Making Social Commentary

The artist Charles Dana Gibson was known for drawing cartoons featuring "Gibson Girls." From the end of the nineteenth century until World War I, many considered them, with their tall, slender hour-glass shapes and their immaculately-coiffed hair, to be the ideal American woman. Take a close look at the deceptively gentle women featured in "The Weaker Sex" to determine what Gibson says about relationships between men and women. How does "The Weaker Sex" compare to other images of Gibson Girls, and to photographs of actual women of the time? What message does the juxtaposition of the title and image give about American women during the turn of the last century? Gibson Girl's America, on the Library of Congress website, offers information about how these drawings display the changing roles and status of women during the artist's lifetime.

Expressing Ideas and Emotions

How you do you feel when you hear a song from your past? Does it remind you of a special event? Of a good or bad feeling or emotion? Of a personal memory or historical event? Songs are an outstanding way to explore history. Songs from the depression era, for example, illustrate different aspects of life during that difficult time. Two twelve-year-old girls, Mary Campbell and Margaret Treat, sing the "Government Camp Song" about their experience at the Shafter Farm Security Administration (FSA) Camp. In another song, "Home in the Government Camp," recorded in the same year, adults describe their feeling about the camps. Why is music such a powerful means to share their experiences? What did they want people to understand about the camps? Listen to the poem "Hard Luck Okie." What emotions does it express? What emotions does it evoke? Why? How does listening to the poem differ from listening to the songs? Ask students if listening to "Hard Luck Okie" helps them gain a new perspective on the sentiments expressed in the songs. Analyzing these two short songs and the poem can help students study the impact of the government's response to the Dust Bowl and the Great Depression.

Art on a Mission

The Federal Arts project was another government project designed to alleviate some of the hardships many Americans faced during the Great Depression. Noted painter, printmaker, muralist, and political activist Ben Shahn created a 1938 mural, documenting the founding of the Jersey Homesteads, now named Roosevelt, New Jersey. This work is full of symbolism and images for students to question. For example, who is featured in the mural? Why did Shahn select these particular people, both famous and not, to portray? Students may notice that not all of the individuals in the mural were contemporaries. What do they all have in common? What is the artist trying to convey by grouping them together? Who was he "talking to" with his mural? Students can explore more of Shahn's work, along with his background and beliefs, to get a sense of him as an artist and a representative of an immigrant community.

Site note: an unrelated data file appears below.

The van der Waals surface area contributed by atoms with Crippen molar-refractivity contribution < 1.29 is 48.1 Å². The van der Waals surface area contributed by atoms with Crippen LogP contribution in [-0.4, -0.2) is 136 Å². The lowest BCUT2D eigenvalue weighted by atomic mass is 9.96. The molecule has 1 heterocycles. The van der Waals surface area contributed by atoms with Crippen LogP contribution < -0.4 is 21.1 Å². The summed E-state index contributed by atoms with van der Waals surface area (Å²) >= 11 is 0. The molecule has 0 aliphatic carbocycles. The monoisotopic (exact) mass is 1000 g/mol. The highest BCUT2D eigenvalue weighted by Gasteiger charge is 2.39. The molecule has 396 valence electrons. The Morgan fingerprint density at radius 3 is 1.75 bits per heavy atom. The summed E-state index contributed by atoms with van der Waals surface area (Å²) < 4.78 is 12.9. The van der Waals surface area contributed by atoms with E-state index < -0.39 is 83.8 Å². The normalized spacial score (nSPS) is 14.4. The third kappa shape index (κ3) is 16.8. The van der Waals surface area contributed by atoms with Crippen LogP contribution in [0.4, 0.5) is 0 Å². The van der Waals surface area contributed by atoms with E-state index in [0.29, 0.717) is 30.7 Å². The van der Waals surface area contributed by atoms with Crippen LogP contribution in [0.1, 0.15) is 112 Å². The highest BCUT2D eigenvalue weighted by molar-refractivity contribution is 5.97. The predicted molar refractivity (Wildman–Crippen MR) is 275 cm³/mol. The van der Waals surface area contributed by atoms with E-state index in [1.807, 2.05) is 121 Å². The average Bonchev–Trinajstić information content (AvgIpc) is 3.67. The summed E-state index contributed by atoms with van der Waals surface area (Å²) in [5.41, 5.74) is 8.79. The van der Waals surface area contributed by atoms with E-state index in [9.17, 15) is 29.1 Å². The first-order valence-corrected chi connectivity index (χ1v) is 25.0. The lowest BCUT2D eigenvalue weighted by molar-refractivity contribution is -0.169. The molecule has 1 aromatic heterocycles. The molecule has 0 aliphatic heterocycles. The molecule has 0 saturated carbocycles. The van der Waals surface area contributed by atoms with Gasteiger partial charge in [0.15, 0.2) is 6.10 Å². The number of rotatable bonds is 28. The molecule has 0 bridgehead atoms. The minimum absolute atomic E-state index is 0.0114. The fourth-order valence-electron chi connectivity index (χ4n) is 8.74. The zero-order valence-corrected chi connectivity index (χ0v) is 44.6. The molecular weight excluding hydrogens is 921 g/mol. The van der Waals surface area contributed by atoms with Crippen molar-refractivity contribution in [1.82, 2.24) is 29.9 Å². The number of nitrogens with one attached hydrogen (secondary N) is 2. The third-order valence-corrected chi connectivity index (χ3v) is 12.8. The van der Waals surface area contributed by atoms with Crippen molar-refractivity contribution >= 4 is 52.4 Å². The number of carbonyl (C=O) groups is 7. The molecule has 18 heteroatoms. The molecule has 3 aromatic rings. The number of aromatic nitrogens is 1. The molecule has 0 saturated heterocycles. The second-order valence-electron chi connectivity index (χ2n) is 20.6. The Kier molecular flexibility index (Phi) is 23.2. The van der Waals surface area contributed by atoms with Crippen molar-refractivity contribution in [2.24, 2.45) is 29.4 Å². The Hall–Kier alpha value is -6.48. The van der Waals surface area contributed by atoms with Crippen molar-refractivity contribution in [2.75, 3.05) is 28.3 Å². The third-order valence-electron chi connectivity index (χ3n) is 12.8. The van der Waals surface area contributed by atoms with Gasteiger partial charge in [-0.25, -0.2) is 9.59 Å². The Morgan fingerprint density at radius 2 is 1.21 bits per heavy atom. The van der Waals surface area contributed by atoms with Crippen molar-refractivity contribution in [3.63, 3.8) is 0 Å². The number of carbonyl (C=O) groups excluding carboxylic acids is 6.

Benefits of Incorporating the Fine and Performing Arts

These are just a few of the ways that you can bring the fine and performing arts into your classroom through primary sources, to strengthen students' understanding and literacy. With art, students can enter into multi-faceted investigations that allow them to consider how ideas, subjects, events, and craft reflect not only artists as creative individuals, but also communities that existed during a specific time and place. Foster opportunities for your students to express their understandings through their own creative works as well as studying art. Taking a photograph, writing a poem, or creating a poster will help them to explore the artistic process and more clearly understand decisions made by artists when crafting a message.

Many thousands of creative works wait for you on www.loc.gov, along with primary source analysis teachers guides, to help students investigate music, photographs, manuscripts, dance and more on the Library's Teachers Page. Explore how you can use them in your classroom to inspire student creativity and to deepen their understanding of the past.

Erin Elman is the dean, and Sheila Watts is the associate dean, of Continuing Studies at The University of the Arts. Together, they manage the Teaching with Primary Sources program activities that their institution conducts.